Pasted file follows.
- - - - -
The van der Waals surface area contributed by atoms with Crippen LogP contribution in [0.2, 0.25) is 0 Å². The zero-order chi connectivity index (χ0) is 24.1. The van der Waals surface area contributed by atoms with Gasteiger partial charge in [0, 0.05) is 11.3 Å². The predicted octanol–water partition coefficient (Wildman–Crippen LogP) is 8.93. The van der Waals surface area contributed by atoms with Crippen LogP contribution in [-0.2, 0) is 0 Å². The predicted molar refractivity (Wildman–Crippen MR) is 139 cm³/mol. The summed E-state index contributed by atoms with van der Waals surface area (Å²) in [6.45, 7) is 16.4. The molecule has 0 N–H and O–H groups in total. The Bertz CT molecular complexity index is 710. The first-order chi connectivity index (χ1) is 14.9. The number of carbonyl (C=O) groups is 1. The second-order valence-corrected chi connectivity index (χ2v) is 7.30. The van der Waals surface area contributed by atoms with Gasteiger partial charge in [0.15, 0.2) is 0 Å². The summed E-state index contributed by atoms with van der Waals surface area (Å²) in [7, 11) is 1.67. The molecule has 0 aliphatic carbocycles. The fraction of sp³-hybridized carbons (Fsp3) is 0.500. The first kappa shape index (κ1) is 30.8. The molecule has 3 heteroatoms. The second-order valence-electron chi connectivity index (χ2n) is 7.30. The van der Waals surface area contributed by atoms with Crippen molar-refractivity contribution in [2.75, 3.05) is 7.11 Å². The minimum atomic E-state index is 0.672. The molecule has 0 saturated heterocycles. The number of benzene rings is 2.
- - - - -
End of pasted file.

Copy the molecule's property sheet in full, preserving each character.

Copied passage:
The van der Waals surface area contributed by atoms with Crippen LogP contribution in [0.2, 0.25) is 0 Å². The zero-order chi connectivity index (χ0) is 24.1. The van der Waals surface area contributed by atoms with Gasteiger partial charge in [0, 0.05) is 11.3 Å². The predicted octanol–water partition coefficient (Wildman–Crippen LogP) is 8.93. The van der Waals surface area contributed by atoms with Crippen LogP contribution in [-0.2, 0) is 0 Å². The predicted molar refractivity (Wildman–Crippen MR) is 139 cm³/mol. The summed E-state index contributed by atoms with van der Waals surface area (Å²) in [6.45, 7) is 16.4. The molecule has 0 N–H and O–H groups in total. The Bertz CT molecular complexity index is 710. The first-order chi connectivity index (χ1) is 14.9. The number of carbonyl (C=O) groups is 1. The second-order valence-corrected chi connectivity index (χ2v) is 7.30. The van der Waals surface area contributed by atoms with Gasteiger partial charge in [0.15, 0.2) is 0 Å². The summed E-state index contributed by atoms with van der Waals surface area (Å²) in [7, 11) is 1.67. The molecule has 0 aliphatic carbocycles. The fraction of sp³-hybridized carbons (Fsp3) is 0.500. The first kappa shape index (κ1) is 30.8. The molecule has 3 heteroatoms. The second-order valence-electron chi connectivity index (χ2n) is 7.30. The van der Waals surface area contributed by atoms with Crippen molar-refractivity contribution in [2.75, 3.05) is 7.11 Å². The minimum atomic E-state index is 0.672. The molecule has 0 saturated heterocycles. The number of benzene rings is 2.